Hydrogen Mobility Europe: Project Successfully Concludes

Loughborough, UK, 24th April 2024 – The flagship Hydrogen Mobility Europe (H2ME) project involving more than 50 organisations at the forefront of the sector has published its final Emerging Conclusions report. The report details key findings and learnings from the H2ME (2) project. The release of the Emerging Conclusions document marks the end of the European flagship project and highlights its contributions to hydrogen mobility. The project has supported 49 hydrogen refuelling stations (HRS) and >1,400 Fuel Cell Electric Vehicles (FCEVs), up to a third of all HRS & FCEVs deployed in Europe to date. The initiative, supported by funding from the Clean Hydrogen Partnership (formerly Fuel Cells and Hydrogen 2 Joint Undertaking), has brought together action in nine European countries. It tested the innovations required to bring hydrogen mobility sector closer to readiness for market. The project successfully performed a large-scale market test of hydrogen refuelling infrastructure, passenger and commercial FCEVs operated in real-world customer applications. It further demonstrated the possible system benefits generated by using electrolytic hydrogen solutions in grid operations. H2ME 2 (2016 – 2023) is the natural successor to the Hydrogen Mobility Europe (H2ME 1) project (2015 – 2020). Taken in conjunction, the H2ME 1 & 2 projects are the most ambitious coordinated hydrogen deployment projects attempted in Europe to date. The deployments intended to test and develop the European hydrogen market and performance of the technology, prove technologies at scale and apply learning to overcome some of the barriers to more widespread application.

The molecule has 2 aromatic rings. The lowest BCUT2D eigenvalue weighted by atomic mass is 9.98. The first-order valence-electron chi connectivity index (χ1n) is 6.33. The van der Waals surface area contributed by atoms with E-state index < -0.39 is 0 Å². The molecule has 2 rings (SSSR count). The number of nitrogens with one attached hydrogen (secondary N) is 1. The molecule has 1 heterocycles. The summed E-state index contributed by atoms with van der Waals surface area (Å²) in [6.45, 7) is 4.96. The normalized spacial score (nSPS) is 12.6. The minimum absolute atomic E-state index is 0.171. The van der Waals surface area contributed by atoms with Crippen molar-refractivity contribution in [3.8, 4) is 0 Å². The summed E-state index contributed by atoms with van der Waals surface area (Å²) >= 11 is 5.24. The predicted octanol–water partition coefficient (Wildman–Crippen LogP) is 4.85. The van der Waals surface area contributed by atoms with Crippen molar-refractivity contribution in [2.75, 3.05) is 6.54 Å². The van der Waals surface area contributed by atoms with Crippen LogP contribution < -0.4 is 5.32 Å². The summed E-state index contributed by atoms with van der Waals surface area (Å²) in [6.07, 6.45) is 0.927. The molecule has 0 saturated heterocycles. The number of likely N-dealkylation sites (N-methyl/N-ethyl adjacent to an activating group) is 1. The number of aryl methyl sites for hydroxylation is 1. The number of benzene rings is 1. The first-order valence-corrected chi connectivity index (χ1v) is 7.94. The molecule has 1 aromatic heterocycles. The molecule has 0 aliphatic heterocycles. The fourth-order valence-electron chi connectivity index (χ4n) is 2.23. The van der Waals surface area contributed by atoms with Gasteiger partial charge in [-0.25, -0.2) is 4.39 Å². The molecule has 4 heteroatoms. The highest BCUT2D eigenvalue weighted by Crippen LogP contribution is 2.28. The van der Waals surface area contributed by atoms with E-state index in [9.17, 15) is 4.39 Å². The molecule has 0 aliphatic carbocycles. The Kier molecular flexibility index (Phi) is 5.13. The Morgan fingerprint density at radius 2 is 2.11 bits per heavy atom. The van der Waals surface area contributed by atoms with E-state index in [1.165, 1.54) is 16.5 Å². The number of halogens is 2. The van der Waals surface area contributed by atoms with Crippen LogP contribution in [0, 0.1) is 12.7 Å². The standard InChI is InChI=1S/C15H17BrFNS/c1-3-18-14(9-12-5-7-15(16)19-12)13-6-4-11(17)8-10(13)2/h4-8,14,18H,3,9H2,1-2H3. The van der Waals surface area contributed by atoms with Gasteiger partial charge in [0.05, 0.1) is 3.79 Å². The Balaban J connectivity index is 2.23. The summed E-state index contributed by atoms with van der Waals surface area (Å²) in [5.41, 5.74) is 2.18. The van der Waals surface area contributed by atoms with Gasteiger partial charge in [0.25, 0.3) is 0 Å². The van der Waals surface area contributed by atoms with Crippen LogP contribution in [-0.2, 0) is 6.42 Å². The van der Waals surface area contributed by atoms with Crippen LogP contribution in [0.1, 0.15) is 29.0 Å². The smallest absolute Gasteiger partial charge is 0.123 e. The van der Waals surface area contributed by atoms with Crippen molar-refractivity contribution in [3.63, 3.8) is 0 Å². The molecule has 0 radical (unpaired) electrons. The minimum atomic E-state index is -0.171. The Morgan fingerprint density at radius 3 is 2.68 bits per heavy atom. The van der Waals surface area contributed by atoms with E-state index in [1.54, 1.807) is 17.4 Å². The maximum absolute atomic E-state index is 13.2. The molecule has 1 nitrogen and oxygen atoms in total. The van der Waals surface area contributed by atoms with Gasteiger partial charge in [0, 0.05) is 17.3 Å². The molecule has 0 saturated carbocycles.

The H2ME project, through its various actions, has demonstrated the potential for FCEVs as a green mobility solution, by proving the reliability of FCEVs, and identifying niches where they complement battery electric vehicles (BEVs). For instance, taxis where fast refuelling and long-range are important to an efficient business model and in other intensive applications such as commercial fleets. Though the focus on hydrogen in mobility applications has shifted to heavy-duty applications in recent years, the project has established that there will still be use cases for light-duty hydrogen mobility in Europe. The upcoming launches of fuel cell vans by major European original equipment manufacturers (OEMs) signal potential for the adoption of hydrogen fuel cell technology in light commercial vehicles.

Furthermore, H2ME has demonstrated the feasibility of a scalable hydrogen supply infrastructure, with an emphasis on electrolytic hydrogen production from renewable sources. While more work is needed to establish a satisfactory hydrogen refuelling network across Europe, the project has generated valuable learnings and advancements in technical expertise, which will impact future deployments by infrastructure providers. This in turn could augment green job creation, energy security, and CO2 reductions. Prior to H2ME, the European FCEV market was still in its early stages, but now, with increased deployment and expanding fleets, including taxis and vans, H2ME has played a pivotal role in catalysing broader activity across various vehicle segments, marking a significant shift in hydrogen mobility adoption. Vehicles reporting data to H2ME have driven >40 million km, with one reporting a range of 650km on a single refuel. A total of 12 different models of FCEV have been deployed through H2ME. HRS reporting data to H2ME have dispensed 917,000 kg of hydrogen in 361,000 refuelling events.